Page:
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Date of Issue: November 29, 2007

SAM questions DOT over bridge rehab

Save Anna Maria, the organization that led the fight during the 1990s against a 65-foot-high, fixed-span bridge to replace the bridge on Manatee Avenue, said in a Nov. 16 letter to the Florida Department of Transportation that it is not opposed to a new bridge, nor the DOT’s present plan to rehabilitate the Anna Maria Island Bridge.

But SAM indicated that it believes the current structure could last another 75 years and raised a number of questions and concerns about the current renovation project and future plans for the bridge.

The organization is “not against rehabilitation or a replacement bridge for the Manatee Avenue bascule span (drawbridge),” wrote SAM president Jim Kissick, but is “opposed to a ‘mega’ bridge.”

SAM said it has concerns the DOT has not satisfactorily addressed all the issues raised at an Oct. 29 town hall meeting on the bridge rehabilitation and asked if there are no other ways to reduce or possibly eliminate a 45-day closure.

The DOT had originally planned a 75-day closure of the bridge beginning in April, but following a public outcry, changed the plan to a 45-day closure starting in late September or early October.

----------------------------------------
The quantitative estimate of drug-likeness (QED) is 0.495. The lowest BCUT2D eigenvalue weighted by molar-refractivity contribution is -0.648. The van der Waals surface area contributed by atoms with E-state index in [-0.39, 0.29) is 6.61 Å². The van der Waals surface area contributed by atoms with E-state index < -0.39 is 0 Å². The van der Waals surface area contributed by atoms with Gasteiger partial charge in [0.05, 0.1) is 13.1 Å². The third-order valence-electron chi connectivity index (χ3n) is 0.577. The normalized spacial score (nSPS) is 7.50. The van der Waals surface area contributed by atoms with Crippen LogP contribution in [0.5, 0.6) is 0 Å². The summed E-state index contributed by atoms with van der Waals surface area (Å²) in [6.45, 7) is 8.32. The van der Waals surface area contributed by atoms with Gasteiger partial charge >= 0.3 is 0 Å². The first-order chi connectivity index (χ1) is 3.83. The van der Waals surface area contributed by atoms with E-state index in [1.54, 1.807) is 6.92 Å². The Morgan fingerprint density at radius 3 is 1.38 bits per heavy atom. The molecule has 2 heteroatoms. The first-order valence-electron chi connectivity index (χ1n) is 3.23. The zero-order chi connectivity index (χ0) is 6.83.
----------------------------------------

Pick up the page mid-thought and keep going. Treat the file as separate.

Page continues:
SAM also asked why it was “not applicable or cost effective, after necessary repairs are made” to use a “fiber-reinforcement material” that might extend the life of the current bridge 75 years?

“Is it absolutely necessary to replace this bridge?” SAM asked the DOT.

Kissick also wanted to know who was appointed the “watch dog” to monitor the contractor for the rehab and report regularly to agencies and the public.

SAM also wondered what was preventing the contractor from working 24/7, claiming “shadow and reflection” should not be an ongoing problem for workers.

The DOT is “obligated to keep our bridge in repair,” said SAM and, the organization contends, the DOT outlined three options for the bridge in 2002 - to build a new bridge, repair the existing bridge or repair and widen the existing bridge.

“If the condition of the bridge was in such dire straights in 2002, why has it taken five years to fix it?” said the letter.

Efforts to reach the DOT for comment were unsuccessful by press deadline due to the Thanksgiving holidays, but spokesperson Audrey Clarke has said the DOT is doing all it can to reduce the 45-day closure period, including having Quinn Construction work around the clock when possible.

DOT engineers have said it is not cost effective to extend the life of the current bridge beyond 10 to 15 years and that a new bridge will be a necessity.